So ATL maybe he is saying dumb things to the media but I get the impression that he is not repeating those dumb things to his team.

ATL_Hawk_Luv said...

@Xavier, in the context of the question (and the article is in the AJC's Hawks section - if you want to read it yourself), no one said - what do you say to the team to get them to win on the road and then, he gave that answer - the question was - what's the key to winning on the road...his quote was as I listed it. So, my point is either 1) you're right about him not being able to articulate well his philosophy or 2) he has actually said that to the team and it's just not an accurate assessment of what he means, but since I think communication is key over a long season - I do think actions and words should match up. I"m glad you brought up Lang's piece b/c it's yet another example of what worries me.

I think it's great that he is convicted about his defense, but my question is until this year - the sh*& hasn't worked. His communication of buying into defense wasn't taking hold b/c no metric was saying - the defense is championship quality. Even this year - I would say that our defense is inconsistent at best. So, I'd take issue with the fact that he's saying something works that with this group isn't necessarily producing as he would make it seem it is.

It's doubly troubling that he doesn't care about the offense (and I read btw the lines that he was making a point about defense, so he definitely DOES care about offense), but it's telling that our lack of offensive philosophy/identity - the few plays run, the Jamal and Joe just taking over whenever they feel like it, etc are all telling. I don't feel good about a coach saying - hey, if you don't buy in, speak up. How many times have the players said since last season that we need to run. So, to me, they have spoken up...the results speak for themselves regarding what works (playing inside out, the fact that our outside shooting is below average %wise, etc). So, that's why I do listen to what's being said. Yes, I don't have all the data and conversations, so I give pause to saying that I'm 100% right, but I'm certainly concerned about our coach's messages to the team. Both the quotes and what Lang's article just give more evidence of why.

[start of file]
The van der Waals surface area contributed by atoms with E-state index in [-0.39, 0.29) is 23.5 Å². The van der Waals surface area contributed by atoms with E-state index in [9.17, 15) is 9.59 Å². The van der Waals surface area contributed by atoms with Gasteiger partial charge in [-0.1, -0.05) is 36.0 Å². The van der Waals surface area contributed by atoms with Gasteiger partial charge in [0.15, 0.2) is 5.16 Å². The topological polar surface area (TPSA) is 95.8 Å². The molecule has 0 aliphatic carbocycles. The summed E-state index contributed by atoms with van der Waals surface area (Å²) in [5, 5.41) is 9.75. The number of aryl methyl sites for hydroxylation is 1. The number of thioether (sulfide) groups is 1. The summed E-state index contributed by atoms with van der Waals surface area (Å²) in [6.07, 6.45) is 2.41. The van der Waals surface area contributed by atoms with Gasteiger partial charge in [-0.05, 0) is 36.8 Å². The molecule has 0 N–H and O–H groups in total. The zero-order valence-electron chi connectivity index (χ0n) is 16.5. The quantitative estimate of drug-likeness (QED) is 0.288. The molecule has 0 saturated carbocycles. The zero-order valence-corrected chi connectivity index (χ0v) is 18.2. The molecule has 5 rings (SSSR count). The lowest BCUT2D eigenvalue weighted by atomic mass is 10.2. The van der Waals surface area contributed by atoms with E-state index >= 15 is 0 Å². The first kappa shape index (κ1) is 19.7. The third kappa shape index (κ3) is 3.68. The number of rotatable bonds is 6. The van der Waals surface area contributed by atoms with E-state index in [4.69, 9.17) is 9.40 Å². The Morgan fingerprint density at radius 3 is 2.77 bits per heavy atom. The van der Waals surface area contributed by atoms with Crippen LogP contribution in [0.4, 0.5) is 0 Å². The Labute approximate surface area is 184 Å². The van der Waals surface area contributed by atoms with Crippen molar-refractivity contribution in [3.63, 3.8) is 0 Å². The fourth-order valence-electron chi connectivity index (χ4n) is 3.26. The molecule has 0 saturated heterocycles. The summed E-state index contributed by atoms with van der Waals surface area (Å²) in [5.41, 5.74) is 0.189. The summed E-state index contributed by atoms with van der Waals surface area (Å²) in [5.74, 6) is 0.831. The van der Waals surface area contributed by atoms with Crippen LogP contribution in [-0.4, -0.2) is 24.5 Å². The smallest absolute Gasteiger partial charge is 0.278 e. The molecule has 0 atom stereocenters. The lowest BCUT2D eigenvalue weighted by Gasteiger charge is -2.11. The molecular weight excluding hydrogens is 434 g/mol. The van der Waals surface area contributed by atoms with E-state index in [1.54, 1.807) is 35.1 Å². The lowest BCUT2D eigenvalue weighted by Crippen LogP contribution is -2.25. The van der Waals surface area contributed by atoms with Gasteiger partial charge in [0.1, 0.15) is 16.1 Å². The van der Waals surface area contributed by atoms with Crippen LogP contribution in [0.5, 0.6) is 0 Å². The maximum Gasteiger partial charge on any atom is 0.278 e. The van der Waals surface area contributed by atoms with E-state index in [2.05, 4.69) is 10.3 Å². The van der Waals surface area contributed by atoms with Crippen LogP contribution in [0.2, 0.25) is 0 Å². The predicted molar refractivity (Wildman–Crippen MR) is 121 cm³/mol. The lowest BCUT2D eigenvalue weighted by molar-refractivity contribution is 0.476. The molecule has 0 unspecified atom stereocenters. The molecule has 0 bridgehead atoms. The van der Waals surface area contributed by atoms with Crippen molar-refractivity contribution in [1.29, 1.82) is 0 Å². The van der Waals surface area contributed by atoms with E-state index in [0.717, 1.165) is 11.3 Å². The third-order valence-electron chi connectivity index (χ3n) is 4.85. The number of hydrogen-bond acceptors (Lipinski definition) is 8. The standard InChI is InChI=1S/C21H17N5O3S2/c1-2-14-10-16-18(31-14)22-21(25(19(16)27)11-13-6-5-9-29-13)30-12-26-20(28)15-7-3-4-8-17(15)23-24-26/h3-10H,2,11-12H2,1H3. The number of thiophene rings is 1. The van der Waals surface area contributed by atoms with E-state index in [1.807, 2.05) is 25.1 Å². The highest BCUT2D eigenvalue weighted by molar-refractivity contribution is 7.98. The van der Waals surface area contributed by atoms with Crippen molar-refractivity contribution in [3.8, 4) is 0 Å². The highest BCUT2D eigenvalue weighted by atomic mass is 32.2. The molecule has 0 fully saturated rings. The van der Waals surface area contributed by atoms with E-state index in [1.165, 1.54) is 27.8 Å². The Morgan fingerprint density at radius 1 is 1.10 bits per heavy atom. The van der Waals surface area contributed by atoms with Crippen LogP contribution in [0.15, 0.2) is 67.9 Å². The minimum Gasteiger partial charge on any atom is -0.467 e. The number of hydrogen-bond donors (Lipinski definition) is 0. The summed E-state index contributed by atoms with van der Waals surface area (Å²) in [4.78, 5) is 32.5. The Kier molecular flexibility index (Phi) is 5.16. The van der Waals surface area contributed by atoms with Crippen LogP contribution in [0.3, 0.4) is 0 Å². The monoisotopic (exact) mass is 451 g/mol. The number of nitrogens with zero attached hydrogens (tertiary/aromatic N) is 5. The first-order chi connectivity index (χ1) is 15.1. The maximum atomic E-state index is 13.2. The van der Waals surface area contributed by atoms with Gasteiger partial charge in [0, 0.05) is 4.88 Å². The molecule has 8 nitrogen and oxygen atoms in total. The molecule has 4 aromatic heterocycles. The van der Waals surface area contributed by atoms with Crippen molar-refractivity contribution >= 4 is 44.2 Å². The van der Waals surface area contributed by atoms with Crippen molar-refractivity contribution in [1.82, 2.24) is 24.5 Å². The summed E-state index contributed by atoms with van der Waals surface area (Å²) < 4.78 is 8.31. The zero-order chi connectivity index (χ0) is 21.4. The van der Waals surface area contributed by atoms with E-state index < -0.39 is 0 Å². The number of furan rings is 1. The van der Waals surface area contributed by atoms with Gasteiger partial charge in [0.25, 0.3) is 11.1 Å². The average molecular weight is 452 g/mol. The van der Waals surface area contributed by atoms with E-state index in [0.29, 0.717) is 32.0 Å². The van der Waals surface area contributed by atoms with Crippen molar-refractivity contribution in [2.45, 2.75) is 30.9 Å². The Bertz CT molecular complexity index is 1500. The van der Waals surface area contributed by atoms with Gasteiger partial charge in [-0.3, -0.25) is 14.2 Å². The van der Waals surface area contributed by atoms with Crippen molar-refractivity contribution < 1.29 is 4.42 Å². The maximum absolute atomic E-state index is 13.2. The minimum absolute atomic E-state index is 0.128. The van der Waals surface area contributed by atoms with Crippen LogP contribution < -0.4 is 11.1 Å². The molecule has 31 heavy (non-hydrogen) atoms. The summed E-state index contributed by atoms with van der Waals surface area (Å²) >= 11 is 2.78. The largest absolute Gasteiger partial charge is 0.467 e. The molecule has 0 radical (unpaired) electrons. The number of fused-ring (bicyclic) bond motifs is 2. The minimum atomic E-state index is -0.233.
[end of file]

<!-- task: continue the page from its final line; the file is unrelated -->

ATL_Hawk_Luv said...

@TF, No worries - not trying to scare you off and I think if you have read my blogs - I've given Woodson credit on many things this season, so again - no ax to grind. Still have problems with his player rotation, his offensive and defensive philosophies as it relates to what works in the postseason, but I think he's improved with regard to his use of TOs, not sitting players due to fouls as frequently, and making a few in-game adjustments (though I think he is who I thought he'd be regarding Jeff Teague - I wish they'd just sign a backup PG that Woodson will play and send Teague to the D-League).